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U.N. Decade Hopes to Push Back Encroaching Deserts

Megan Iacobini de Fazio

UNITED NATIONS, Aug 16 2010 (IPS) - Desertification has long been recognised as a major environmental, economic and social problem for countries the world over. But despite major efforts, which started with the United Nations Conference on Desertification (UNOCD) in 1977, the process of land degradation is intensifying.

Dryland near Manatuto, Timor-Leste. Water scarcity can lead to both desertification and conflict in communities and between countries. Credit: UN Photo/Martine Perret

Dryland near Manatuto, Timor-Leste. Water scarcity can lead to both desertification and conflict in communities and between countries. Credit: UN Photo/Martine Perret

Yukie Hori of the United Nations Convention to Combat Desertification (UNCCD) told IPS that “the Plan of Action to Combat Desertification adopted at the 1977 conference did not draw enough attention to improve land degradation in the drylands”.

However, it marked a new beginning in the fight against desertification and “supported a new, integrated approach to the problem, emphasising action to promote sustainable development at the community level”, Hori said, adding that, “This is what the UNCCD is today.” Promoting actions to protect the world’s drylands is the purpose of the Decade for Deserts and the Fight against Desertification, launched Monday, Aug. 16 and which will run from January 2010 to December 2020.

It coincides with the opening of the Second International Conference on Climate, Sustainability and Development in Semi-arid Regions, which is to take place in the city of Fortaleza, in the dryland state of Ceará, Brazil.

At a time when people in West Africa are suffering severe food shortages as a result of prolonged drought, the importance of drawing attention to desertification and its consequences cannot be underestimated, experts say.

The worst affected is the eastern Sahel region, where the World Food Programme (WFP) is implementing an emergency operation to assist as many as eight million drought- stricken people.

The hope is that the initiatives of the Decade will help reverse the desertification process, thus avoiding such widespread drought-related crisis in the future.

The global launch in Brazil will be complemented by regional events, such as a joint United Nations Environment Programme (UNEP) and United Nations Development Programme (UNDP) press conference in Nairobi, Kenya.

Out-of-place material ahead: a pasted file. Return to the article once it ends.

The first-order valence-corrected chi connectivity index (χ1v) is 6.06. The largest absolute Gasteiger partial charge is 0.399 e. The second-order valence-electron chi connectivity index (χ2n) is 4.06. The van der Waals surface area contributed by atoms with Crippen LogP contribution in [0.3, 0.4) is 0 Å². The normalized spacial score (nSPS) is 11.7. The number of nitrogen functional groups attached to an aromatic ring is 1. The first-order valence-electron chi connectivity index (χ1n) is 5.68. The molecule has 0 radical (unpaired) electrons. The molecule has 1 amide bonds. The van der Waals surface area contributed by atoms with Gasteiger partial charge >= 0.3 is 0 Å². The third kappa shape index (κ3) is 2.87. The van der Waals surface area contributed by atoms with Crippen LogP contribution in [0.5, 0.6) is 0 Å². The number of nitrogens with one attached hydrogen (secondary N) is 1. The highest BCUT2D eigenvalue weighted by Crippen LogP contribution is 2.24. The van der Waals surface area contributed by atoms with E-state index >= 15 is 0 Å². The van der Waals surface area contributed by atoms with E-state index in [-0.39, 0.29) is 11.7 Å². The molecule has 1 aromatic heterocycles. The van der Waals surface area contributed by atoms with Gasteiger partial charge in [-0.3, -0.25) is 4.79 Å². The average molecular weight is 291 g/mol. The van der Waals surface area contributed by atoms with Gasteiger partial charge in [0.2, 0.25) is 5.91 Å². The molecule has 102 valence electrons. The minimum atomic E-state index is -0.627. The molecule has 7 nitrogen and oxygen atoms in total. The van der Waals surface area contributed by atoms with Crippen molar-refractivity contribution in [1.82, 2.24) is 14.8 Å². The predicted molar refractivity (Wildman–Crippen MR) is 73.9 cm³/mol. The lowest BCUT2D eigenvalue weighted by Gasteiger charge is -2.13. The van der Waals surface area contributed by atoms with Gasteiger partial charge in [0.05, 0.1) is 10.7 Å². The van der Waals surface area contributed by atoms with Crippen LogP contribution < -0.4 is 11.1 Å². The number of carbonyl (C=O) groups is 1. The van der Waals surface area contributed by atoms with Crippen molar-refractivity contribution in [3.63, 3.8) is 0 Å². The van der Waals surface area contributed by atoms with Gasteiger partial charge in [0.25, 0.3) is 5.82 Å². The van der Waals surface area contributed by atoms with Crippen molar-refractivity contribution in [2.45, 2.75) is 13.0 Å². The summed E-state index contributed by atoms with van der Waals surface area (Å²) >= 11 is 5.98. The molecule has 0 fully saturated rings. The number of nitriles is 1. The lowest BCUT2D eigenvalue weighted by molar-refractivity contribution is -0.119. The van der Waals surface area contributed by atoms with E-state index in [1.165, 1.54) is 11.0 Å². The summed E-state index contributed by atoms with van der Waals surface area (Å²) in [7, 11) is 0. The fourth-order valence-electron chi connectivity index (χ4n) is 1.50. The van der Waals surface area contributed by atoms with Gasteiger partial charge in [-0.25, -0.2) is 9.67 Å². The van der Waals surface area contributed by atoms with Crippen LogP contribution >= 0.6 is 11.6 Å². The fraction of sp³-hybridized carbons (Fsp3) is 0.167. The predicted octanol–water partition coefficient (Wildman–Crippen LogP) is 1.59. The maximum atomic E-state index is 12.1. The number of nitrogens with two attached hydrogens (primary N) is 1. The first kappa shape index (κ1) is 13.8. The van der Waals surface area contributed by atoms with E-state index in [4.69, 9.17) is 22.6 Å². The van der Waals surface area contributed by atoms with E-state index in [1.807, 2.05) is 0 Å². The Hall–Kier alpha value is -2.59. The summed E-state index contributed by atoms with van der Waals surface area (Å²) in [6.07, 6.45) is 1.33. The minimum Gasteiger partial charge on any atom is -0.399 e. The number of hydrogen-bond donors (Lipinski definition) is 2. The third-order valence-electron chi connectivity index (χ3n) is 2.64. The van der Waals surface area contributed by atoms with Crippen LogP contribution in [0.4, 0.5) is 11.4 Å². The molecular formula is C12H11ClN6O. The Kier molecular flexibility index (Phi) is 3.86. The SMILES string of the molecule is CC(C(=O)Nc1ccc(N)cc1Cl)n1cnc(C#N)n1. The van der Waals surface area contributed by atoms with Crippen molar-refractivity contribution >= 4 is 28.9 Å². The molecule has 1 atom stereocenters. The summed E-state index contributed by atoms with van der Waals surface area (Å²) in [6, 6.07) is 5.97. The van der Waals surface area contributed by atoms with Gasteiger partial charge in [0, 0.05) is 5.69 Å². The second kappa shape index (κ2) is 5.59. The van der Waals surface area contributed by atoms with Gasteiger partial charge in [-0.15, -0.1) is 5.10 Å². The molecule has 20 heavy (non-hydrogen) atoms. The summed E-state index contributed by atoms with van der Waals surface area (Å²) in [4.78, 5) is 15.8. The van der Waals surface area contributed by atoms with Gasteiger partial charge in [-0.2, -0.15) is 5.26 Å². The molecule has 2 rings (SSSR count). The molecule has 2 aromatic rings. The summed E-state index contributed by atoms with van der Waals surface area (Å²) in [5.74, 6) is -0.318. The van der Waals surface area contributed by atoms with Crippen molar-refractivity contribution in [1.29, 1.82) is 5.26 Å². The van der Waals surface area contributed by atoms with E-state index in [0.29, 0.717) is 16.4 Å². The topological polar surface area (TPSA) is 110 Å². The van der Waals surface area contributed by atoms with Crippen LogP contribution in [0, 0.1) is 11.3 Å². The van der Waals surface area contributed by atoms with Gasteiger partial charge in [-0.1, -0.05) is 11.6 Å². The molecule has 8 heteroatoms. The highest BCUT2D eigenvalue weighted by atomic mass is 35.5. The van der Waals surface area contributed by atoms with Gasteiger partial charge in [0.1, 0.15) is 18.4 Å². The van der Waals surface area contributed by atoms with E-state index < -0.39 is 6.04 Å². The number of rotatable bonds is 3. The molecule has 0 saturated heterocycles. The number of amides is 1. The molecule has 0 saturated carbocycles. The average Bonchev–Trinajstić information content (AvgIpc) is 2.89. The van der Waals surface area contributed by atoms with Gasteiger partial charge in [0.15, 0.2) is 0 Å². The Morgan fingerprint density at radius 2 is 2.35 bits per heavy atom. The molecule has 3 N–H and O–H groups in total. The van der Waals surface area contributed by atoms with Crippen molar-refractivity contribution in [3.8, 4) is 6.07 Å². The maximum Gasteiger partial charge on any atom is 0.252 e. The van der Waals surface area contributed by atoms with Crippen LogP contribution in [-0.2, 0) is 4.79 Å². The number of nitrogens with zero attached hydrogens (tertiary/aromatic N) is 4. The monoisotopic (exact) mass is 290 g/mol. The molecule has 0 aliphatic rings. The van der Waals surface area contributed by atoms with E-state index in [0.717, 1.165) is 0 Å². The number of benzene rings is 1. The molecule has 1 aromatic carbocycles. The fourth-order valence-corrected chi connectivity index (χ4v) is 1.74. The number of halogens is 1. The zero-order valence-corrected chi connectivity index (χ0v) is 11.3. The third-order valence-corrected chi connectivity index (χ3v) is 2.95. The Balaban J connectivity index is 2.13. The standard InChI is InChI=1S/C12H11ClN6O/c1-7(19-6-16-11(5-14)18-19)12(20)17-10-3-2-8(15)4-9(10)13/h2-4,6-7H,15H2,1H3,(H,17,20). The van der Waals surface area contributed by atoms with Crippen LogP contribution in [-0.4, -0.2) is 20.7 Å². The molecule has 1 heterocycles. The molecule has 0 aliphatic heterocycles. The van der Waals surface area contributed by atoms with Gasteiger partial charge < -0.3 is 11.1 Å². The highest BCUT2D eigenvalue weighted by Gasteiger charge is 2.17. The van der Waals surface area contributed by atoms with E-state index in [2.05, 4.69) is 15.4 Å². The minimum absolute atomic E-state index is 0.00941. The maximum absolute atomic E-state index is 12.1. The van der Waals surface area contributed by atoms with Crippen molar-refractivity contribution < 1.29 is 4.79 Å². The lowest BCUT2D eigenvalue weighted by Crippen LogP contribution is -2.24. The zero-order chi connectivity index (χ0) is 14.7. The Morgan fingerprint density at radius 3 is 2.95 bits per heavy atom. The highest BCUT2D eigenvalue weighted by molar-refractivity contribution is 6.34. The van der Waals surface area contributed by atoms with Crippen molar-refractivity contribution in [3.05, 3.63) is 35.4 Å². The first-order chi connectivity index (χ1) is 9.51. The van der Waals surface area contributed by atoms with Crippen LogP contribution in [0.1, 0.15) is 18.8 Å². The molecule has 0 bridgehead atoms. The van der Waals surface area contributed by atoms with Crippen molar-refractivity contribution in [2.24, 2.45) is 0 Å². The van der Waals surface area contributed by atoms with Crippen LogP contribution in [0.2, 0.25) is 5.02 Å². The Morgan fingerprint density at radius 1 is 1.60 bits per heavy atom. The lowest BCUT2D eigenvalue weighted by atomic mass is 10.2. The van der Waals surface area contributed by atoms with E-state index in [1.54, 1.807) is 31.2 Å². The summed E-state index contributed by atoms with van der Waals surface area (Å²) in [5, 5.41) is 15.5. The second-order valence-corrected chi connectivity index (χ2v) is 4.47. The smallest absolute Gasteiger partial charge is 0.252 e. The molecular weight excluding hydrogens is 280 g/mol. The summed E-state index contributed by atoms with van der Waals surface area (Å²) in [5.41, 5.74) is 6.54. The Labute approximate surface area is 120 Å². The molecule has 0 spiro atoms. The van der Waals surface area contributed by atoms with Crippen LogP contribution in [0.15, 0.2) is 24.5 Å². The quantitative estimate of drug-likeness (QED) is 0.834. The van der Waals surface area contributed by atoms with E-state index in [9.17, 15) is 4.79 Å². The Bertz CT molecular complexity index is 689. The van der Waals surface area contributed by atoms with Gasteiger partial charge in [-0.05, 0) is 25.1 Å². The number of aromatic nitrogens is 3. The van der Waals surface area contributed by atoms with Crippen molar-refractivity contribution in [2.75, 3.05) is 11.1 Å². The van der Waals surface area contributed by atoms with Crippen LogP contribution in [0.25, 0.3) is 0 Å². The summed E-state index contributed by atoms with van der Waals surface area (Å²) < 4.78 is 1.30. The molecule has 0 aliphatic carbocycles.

The simultaneous launches are to underline the fact that, although the focus of the Decade is mainly the degradation of drylands, “Desertification is a global issue”.

Desertification, defined as the degradation of dryland ecosystems both by human activities and climatic variations, occurs in all continents except Antarctica, but is of special concern in arid and dry subhumid areas.

The major human-related factors leading to desertification are the unsustainable use of resources as a consequence of population pressure, socioeconomic policies and land use patterns.

It is estimated that one billion people in over one hundred countries are affected by desertification, and that if the process is not stopped it could lead to the disruption of 44 percent of all the world’s cultivated systems.

“When it happens, land degradation has far reaching consequences which affect many realms of life, sometimes far away,” Hori noted.

Recent studies indicate that drylands take up 41.3 percent of the land’s surface and are inhabited by 2.1 billion people.

Dryland populations are amongst the most impoverished in the world, with a per capita income on average almost 10 times lower than OECD (Organisation for Economic Cooperation and Development) countries. Child mortality rates are also very high, with an average of 54 for every 1,000 births.

Although “the process of desertification has intensified by looking at overall statistics, it does not mean that desertification has intensified everywhere,” Hori told IPS. Improvement, she said, can be measured by “the accumulation of local examples of success”.

One such example is that of the Africa Re-greening Initiatives (ARI). ARI promotes natural regeneration to support farmers in adapting to climate change and to improve food security in sub-Saharan Africa.

By introducing more complex and productive systems, with the integration of agriculture, livestock and forestry, ARI aims to achieve a 10 percent increase in agricultural production, with a consequent reduction of poverty of about six to nine percent.

Impacts of “Farmer Managed Natural Regeneration” are not limited to reversing desertification.

Successful projects of this kind improve biodiversity and the fertility of soils, but also have a social impact.

They can improve the lives of women, who don’t have to travel as far to collect firewood, and reduce conflict between herders and farmers, thanks to the higher availability of resources.

Limiting or reversing desertification can also stabilise entire regions by stemming the flow of migrants who, due to drought and food shortages, cross borders in search of more fertile lands.

Hori told IPS that, as in the Africa Re-greening initiatives, “Successful initiatives to stop desertification must come from community people, supported by local, national and international policy makers.”

The Decade, spearheaded by the UNCCD, in collaboration with the Department of Public Information, the U.N. Secretariat in New York, the UNEP, the UNDP and the International Fund for Agricultural Development (IFAD), aims to “reach people both in drylands and non-drylands, developed and developing countries, over the importants of drylands as assets to the global future”.

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